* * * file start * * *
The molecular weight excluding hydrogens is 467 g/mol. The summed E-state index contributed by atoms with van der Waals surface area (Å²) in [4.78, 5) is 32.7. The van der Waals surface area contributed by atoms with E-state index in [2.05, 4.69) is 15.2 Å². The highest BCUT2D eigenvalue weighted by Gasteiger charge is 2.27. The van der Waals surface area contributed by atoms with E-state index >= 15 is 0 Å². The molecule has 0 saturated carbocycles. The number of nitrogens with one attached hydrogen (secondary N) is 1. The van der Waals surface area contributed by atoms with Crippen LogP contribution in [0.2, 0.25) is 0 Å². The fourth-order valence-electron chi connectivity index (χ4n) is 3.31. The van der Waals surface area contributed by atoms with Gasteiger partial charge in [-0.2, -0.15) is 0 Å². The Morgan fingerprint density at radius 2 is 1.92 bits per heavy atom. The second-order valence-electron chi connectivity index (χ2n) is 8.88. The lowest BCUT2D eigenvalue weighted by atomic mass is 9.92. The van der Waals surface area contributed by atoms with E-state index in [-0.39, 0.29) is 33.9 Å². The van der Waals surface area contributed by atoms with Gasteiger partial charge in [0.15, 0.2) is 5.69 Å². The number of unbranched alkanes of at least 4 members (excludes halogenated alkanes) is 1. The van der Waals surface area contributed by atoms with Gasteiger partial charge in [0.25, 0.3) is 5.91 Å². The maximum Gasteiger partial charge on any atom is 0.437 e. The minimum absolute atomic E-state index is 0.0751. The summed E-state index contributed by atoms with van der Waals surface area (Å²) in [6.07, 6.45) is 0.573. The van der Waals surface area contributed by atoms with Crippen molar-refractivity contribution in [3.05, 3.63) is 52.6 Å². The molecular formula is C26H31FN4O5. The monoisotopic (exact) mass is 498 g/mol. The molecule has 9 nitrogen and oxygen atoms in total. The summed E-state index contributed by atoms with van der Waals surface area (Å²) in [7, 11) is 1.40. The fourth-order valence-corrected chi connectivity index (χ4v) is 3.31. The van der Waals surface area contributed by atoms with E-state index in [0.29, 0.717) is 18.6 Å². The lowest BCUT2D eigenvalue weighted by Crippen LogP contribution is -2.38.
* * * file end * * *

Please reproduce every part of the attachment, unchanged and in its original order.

The molecular weight excluding hydrogens is 467 g/mol. The summed E-state index contributed by atoms with van der Waals surface area (Å²) in [4.78, 5) is 32.7. The van der Waals surface area contributed by atoms with E-state index in [2.05, 4.69) is 15.2 Å². The highest BCUT2D eigenvalue weighted by Gasteiger charge is 2.27. The van der Waals surface area contributed by atoms with E-state index >= 15 is 0 Å². The molecule has 0 saturated carbocycles. The number of nitrogens with one attached hydrogen (secondary N) is 1. The van der Waals surface area contributed by atoms with Crippen LogP contribution in [0.2, 0.25) is 0 Å². The fourth-order valence-electron chi connectivity index (χ4n) is 3.31. The van der Waals surface area contributed by atoms with Gasteiger partial charge in [-0.2, -0.15) is 0 Å². The Morgan fingerprint density at radius 2 is 1.92 bits per heavy atom. The second-order valence-electron chi connectivity index (χ2n) is 8.88. The lowest BCUT2D eigenvalue weighted by atomic mass is 9.92. The van der Waals surface area contributed by atoms with E-state index in [-0.39, 0.29) is 33.9 Å². The van der Waals surface area contributed by atoms with Gasteiger partial charge in [0.15, 0.2) is 5.69 Å². The number of unbranched alkanes of at least 4 members (excludes halogenated alkanes) is 1. The van der Waals surface area contributed by atoms with Gasteiger partial charge in [0.25, 0.3) is 5.91 Å². The maximum Gasteiger partial charge on any atom is 0.437 e. The minimum absolute atomic E-state index is 0.0751. The summed E-state index contributed by atoms with van der Waals surface area (Å²) in [6.07, 6.45) is 0.573. The van der Waals surface area contributed by atoms with Crippen molar-refractivity contribution in [3.05, 3.63) is 52.6 Å². The molecular formula is C26H31FN4O5. The monoisotopic (exact) mass is 498 g/mol. The molecule has 9 nitrogen and oxygen atoms in total. The summed E-state index contributed by atoms with van der Waals surface area (Å²) in [7, 11) is 1.40. The fourth-order valence-corrected chi connectivity index (χ4v) is 3.31. The van der Waals surface area contributed by atoms with E-state index in [0.29, 0.717) is 18.6 Å². The lowest BCUT2D eigenvalue weighted by Crippen LogP contribution is -2.38.